Neighbors' perceptions of mushroom farms at the rural/urban interface

Gregory Vaserstein, Timothy Wayne Kelsey

Research output: Contribution to journalArticlepeer-review

2 Scopus citations

Abstract

Changes at the rural/urban interface are presenting new challenges for many mushroom farms, who increasingly find themselves the subject of public complaints from nonfarming neighbors. Identifying the type and extent of neighbors concerns is important for farmers and local officials to respond appropriately. This study examined neighbors' perceptions of mushroom farms in Chester County, Pennsylvania, the nation's most productive mushroom producing area. Telephone interviews with 601 neighbors found about 23 percent of neighbors reported having a concern. Odors were the most common concern, held by 14 percent of respondents (and being 36 percent of all concerns). Neighbors were less likely to have concerns if they were aware of the mushroom farm before moving to the area, and more likely to have a concern if the farm changed operation after they moved. (Ed. Note: Data provided in this analysis of neighbors' attitudes are valuable to operators of composting facilities.).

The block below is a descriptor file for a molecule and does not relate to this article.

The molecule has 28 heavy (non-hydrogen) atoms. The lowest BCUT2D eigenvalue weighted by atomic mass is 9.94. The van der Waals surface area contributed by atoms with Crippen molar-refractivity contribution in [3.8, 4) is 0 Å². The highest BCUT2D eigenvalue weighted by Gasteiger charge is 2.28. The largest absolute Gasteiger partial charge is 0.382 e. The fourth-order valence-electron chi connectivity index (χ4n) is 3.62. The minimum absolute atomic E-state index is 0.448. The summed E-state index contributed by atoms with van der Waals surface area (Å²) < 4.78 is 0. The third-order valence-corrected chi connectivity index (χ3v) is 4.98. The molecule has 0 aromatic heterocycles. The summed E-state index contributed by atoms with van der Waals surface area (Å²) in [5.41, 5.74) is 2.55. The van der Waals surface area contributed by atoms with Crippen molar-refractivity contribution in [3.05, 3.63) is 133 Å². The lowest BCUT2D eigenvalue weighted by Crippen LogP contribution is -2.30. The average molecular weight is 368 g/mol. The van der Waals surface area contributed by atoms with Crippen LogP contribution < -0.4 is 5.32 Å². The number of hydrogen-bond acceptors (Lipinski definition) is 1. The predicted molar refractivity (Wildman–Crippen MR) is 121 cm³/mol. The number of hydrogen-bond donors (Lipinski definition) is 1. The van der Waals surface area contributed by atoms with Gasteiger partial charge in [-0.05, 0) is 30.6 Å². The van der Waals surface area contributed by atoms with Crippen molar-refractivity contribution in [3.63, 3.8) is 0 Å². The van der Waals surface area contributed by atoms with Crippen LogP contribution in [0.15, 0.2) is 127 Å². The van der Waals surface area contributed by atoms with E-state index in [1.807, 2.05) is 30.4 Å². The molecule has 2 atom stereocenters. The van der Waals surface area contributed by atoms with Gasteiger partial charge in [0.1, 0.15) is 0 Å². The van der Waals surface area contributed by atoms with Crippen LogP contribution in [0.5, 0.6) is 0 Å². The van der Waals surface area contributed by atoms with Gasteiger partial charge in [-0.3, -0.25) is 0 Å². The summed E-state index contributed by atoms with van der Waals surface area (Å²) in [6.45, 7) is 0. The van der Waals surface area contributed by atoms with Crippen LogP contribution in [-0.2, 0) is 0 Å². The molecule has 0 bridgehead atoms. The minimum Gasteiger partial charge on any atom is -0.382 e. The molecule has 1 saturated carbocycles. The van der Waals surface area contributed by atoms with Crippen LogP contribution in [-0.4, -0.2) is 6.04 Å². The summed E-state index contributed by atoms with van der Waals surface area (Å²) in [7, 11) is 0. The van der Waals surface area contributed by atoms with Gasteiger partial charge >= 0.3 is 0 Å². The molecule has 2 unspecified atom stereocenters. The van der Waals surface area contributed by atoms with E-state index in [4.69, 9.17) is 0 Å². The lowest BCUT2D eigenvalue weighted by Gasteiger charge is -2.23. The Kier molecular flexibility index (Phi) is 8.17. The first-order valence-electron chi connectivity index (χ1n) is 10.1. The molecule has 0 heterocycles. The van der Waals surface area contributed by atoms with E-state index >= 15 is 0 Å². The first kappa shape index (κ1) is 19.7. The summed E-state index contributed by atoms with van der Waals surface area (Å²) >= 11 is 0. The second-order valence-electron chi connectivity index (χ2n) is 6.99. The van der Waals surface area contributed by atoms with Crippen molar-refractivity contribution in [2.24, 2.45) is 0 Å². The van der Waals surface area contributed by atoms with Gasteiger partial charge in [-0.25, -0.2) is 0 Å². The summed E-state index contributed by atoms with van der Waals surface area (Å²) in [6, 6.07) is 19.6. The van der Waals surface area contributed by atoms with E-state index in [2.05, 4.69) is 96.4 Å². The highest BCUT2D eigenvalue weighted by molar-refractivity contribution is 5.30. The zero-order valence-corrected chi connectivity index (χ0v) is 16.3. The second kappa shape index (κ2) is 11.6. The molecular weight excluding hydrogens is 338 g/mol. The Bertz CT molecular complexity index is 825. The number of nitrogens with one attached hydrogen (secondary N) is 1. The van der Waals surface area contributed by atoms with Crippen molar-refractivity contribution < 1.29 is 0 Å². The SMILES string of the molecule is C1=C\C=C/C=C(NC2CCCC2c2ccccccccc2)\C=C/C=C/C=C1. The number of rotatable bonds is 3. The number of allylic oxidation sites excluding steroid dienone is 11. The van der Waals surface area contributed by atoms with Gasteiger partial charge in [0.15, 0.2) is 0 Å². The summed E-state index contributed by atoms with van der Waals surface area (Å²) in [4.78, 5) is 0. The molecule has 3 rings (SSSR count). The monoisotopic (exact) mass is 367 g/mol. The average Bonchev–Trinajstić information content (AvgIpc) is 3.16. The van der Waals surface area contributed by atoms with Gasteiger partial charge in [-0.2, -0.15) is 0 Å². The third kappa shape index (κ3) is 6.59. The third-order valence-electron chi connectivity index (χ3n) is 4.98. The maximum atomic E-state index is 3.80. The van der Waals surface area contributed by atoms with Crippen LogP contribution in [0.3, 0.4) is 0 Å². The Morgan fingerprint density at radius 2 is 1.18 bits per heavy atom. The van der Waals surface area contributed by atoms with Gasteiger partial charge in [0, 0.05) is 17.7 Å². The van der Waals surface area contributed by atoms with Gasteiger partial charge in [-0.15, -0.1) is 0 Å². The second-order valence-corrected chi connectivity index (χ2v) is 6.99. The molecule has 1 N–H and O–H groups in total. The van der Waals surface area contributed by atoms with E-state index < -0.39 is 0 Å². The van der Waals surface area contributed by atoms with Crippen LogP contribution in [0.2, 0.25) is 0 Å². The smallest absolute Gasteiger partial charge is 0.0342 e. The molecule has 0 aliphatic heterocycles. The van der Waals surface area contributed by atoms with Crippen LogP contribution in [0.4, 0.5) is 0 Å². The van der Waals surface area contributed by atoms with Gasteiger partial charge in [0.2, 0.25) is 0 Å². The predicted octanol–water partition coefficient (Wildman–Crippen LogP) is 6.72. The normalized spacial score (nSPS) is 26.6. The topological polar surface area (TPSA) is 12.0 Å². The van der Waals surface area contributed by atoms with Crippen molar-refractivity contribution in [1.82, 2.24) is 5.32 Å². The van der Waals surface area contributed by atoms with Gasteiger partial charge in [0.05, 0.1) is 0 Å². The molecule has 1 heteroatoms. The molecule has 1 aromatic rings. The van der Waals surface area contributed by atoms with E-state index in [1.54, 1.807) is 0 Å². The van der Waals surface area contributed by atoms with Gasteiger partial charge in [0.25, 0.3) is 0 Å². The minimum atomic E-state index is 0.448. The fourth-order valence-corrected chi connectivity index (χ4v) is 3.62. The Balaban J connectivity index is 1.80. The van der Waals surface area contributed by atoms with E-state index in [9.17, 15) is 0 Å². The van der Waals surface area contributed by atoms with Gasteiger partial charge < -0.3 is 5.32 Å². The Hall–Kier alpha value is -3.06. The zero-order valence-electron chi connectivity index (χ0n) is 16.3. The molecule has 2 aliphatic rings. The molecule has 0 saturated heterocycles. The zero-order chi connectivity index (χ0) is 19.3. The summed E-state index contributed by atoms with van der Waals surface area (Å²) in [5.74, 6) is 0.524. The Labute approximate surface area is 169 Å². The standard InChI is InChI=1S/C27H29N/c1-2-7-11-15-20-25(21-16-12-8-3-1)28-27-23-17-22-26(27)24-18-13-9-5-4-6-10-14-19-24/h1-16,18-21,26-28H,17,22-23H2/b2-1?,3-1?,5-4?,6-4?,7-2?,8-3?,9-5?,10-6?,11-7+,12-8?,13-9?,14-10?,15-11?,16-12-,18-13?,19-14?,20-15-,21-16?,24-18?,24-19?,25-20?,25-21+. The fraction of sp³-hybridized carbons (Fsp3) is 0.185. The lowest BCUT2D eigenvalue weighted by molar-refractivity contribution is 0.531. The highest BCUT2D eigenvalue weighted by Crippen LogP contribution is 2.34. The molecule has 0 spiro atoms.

Original languageEnglish (US)
Pages (from-to)340-346
Number of pages7
JournalCompost Science and Utilization
Volume8
Issue number4
DOIs
StatePublished - Jan 1 2000

All Science Journal Classification (ASJC) codes

  • Ecology
  • Waste Management and Disposal
  • Soil Science

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